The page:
One of the first things that I would say about using MetaTrader 4 indicators is that it is very easy to get inundated with hundreds of potential indicators as there is what seems to be an almost unlimited amount of them out there. The other thing that I would say first of all is that buying an indicator isn't necessary as there are so many free ones out there, that the premium ones quite frankly will do very little for you.
Speaking of premium indicators, it should be noted that indicators will only work when other traders use them. It is because of that that I would steer you towards the most common ones as the market simply needs to believe in the same thing or at least the same direction in order to move in a way that's going to be beneficial to your position. After all, the best way to move the market is to have a large group of traders see the same thing. This is why certain things like 50% Fibonacci retracement attract so much attention, its self-fulfilling prophecy as so many traders are aware of it. Having said this, there's absolutely no reason to find some "secret" indicator as the other market participants will be completely unaware of what this indicator is telling you.
While not necessarily the most exciting or exotic of indicators, the moving average is without a doubt one of the most common ones. Remember, we are not trying to make this any more difficult than it needs to be, rather we are trying to profit from it. There are a seemingly unlimited amount of combinations of moving averages to use, but it should be noted that there are three specific values that appear over and over. The 50 day, the 100 day, and the 200 day moving averages all tend to appear on a lot of charts. This is because of the fact that traders tend to like large round numbers, and it should also be stated that on the daily chart the 200 day moving average represents a full year's worth of trading. (There are 200 trading days in the stock markets, and although it doesn't match up perfectly with the Forex markets, this habit has been brought over from Wall Street.)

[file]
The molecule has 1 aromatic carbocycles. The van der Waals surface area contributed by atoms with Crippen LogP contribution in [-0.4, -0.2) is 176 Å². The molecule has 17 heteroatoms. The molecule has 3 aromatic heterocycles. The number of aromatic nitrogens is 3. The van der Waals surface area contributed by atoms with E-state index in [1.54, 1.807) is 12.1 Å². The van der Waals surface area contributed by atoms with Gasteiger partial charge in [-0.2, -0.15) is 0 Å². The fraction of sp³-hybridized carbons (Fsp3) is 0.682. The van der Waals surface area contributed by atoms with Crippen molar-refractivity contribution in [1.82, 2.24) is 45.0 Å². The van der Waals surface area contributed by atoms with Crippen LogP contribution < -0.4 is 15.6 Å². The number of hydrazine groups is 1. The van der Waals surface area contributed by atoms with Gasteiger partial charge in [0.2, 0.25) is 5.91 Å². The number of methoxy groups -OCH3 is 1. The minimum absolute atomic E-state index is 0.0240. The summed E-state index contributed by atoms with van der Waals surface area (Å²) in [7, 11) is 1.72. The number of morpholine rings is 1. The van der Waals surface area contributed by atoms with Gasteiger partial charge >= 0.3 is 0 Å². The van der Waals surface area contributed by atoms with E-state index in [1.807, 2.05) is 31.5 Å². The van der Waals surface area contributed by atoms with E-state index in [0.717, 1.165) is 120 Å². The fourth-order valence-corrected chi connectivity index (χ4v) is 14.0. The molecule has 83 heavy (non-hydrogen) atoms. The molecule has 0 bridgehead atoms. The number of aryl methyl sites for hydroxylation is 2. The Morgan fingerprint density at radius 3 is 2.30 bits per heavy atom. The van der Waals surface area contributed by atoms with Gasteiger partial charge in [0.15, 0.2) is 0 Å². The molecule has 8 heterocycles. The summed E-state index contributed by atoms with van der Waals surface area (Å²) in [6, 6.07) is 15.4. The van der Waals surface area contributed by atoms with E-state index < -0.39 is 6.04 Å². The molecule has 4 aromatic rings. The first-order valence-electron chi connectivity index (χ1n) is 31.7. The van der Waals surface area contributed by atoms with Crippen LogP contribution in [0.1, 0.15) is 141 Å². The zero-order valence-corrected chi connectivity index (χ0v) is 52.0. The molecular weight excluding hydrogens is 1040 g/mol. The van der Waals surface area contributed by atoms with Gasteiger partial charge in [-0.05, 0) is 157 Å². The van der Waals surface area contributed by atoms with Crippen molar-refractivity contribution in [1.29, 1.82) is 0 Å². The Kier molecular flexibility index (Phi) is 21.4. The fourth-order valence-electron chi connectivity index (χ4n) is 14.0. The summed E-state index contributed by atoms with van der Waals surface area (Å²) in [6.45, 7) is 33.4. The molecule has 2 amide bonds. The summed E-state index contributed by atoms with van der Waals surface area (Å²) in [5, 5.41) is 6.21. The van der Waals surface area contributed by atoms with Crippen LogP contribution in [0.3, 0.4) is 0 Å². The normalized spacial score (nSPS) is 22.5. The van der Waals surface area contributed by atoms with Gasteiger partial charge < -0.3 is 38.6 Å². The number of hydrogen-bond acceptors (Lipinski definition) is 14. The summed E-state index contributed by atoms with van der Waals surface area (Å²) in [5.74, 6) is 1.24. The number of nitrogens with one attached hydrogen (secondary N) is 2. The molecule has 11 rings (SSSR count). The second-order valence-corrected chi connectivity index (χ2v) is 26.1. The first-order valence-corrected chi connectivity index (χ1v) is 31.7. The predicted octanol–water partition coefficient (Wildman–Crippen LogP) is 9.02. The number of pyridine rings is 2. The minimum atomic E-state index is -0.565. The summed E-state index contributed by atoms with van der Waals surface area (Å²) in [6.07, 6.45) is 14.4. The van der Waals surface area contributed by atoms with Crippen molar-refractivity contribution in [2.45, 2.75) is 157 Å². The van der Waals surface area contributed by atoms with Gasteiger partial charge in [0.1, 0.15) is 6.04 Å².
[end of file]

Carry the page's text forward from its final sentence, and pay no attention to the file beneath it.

MACD is probably one of the more popular ones as well. This acronym stands for Moving the Average Convergence Divergence. This particular indicator is an oscillator, and it is made up of three signals. These signals are calculated from historical price data, which is normally the closing price the three signal lines are the MACD line, the signal line, and the difference.
This indicator is used in a variety of ways, but it is essentially used to track momentum. Ironically, this is simply a type of amalgamation of moving averages. In a sense, it works very much the same way, and is a bit of a lagging indicator. Because of this, it is preferred to be used on longer time frames. There are a plethora of systems based upon this particular indicator, and as such is often cited by traders as being one of their more trusted indicators.
RSI, or the Relative Strength Index is an indicator that measures historical strength or weakness and as based upon closing prices of recent trading periods. This is a momentum oscillator, and as a result will measure velocity and magnitude of price movement. The RSI computes momentum as a ratio of higher closes to lower closes. RSI tends to be used on a 14 day time frame, and is measured from 0 to 100 for strength. A lot of times, you will see a dashed line at 30 and 70, which is the range for which RSI should typically hang about and. Once we get above those ranges, this shows extreme strength, or extreme weakness depending on whether we are in the higher or lower part of the indicator.
RSI is often used in a very similar manner to MACD, and as such many of the systems that use MACD and RSI are somewhat interchangeable. Nonetheless, this is a very popular indicator, you will see it used over and over again.
ADX stands for Average Directional Movement Index. Much like the RSI, this indicator tends to measure strength in a series of movements over the course of time. This indicator is often used to differentiate between true momentum, and low liquidity spikes in price.
By using the ADX, you are comparing the recent movement to average movements over the course of a longer time period. The ADX doesn't show the direction of a trend, only the strength. The trend of must be established in order to use this indicator. Strong trends that measure over 70 are often thought to be more reliable as it shows real momentum building in the currency pair.
The Bollinger Bands are one of the most commons indicators out there currently. You'd be hard-pressed to find a trading platform that does not include them. Bollinger bands essentially use a moving average as the centerline, which of course is surrounded by two other lines that measure ounce standard deviations from the moving average. In other words, a standard deviation of one is the average price movement away from the moving average. Many Bollinger band traders use a deviation of two in order to see when a market is either overbought or oversold. The idea is that price will eventually come back to the moving average.
The deviations are measured over the course of recent price action, and as such you will see the width of the bands shrink and expand depending on volatility. There are numerous ways used on your man's, and probably an unlimited amount of systems out there. Because of this, Bollinger bands can be a very useful instrument.